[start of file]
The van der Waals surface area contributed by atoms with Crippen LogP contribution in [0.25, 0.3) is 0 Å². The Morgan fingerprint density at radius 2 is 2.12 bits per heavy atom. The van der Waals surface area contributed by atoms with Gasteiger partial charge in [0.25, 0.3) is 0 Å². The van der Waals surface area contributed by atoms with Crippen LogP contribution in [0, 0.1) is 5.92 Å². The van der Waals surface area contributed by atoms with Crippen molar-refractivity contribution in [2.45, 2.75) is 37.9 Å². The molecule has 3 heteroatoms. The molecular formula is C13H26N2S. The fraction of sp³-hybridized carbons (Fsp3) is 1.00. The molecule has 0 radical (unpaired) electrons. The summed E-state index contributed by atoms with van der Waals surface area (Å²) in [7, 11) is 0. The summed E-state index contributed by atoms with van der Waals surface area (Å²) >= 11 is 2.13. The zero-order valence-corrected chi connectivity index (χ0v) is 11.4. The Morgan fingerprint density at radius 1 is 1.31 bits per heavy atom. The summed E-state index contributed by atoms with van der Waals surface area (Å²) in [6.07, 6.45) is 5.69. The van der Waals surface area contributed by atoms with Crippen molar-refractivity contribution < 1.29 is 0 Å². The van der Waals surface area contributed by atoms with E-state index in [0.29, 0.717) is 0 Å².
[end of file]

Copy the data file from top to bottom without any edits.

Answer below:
The van der Waals surface area contributed by atoms with Crippen LogP contribution in [0.25, 0.3) is 0 Å². The Morgan fingerprint density at radius 2 is 2.12 bits per heavy atom. The van der Waals surface area contributed by atoms with Gasteiger partial charge in [0.25, 0.3) is 0 Å². The van der Waals surface area contributed by atoms with Crippen LogP contribution in [0, 0.1) is 5.92 Å². The van der Waals surface area contributed by atoms with Crippen molar-refractivity contribution in [2.45, 2.75) is 37.9 Å². The molecule has 3 heteroatoms. The molecular formula is C13H26N2S. The fraction of sp³-hybridized carbons (Fsp3) is 1.00. The molecule has 0 radical (unpaired) electrons. The summed E-state index contributed by atoms with van der Waals surface area (Å²) in [7, 11) is 0. The summed E-state index contributed by atoms with van der Waals surface area (Å²) >= 11 is 2.13. The zero-order valence-corrected chi connectivity index (χ0v) is 11.4. The Morgan fingerprint density at radius 1 is 1.31 bits per heavy atom. The summed E-state index contributed by atoms with van der Waals surface area (Å²) in [6.07, 6.45) is 5.69. The van der Waals surface area contributed by atoms with Crippen molar-refractivity contribution < 1.29 is 0 Å². The van der Waals surface area contributed by atoms with E-state index in [0.29, 0.717) is 0 Å².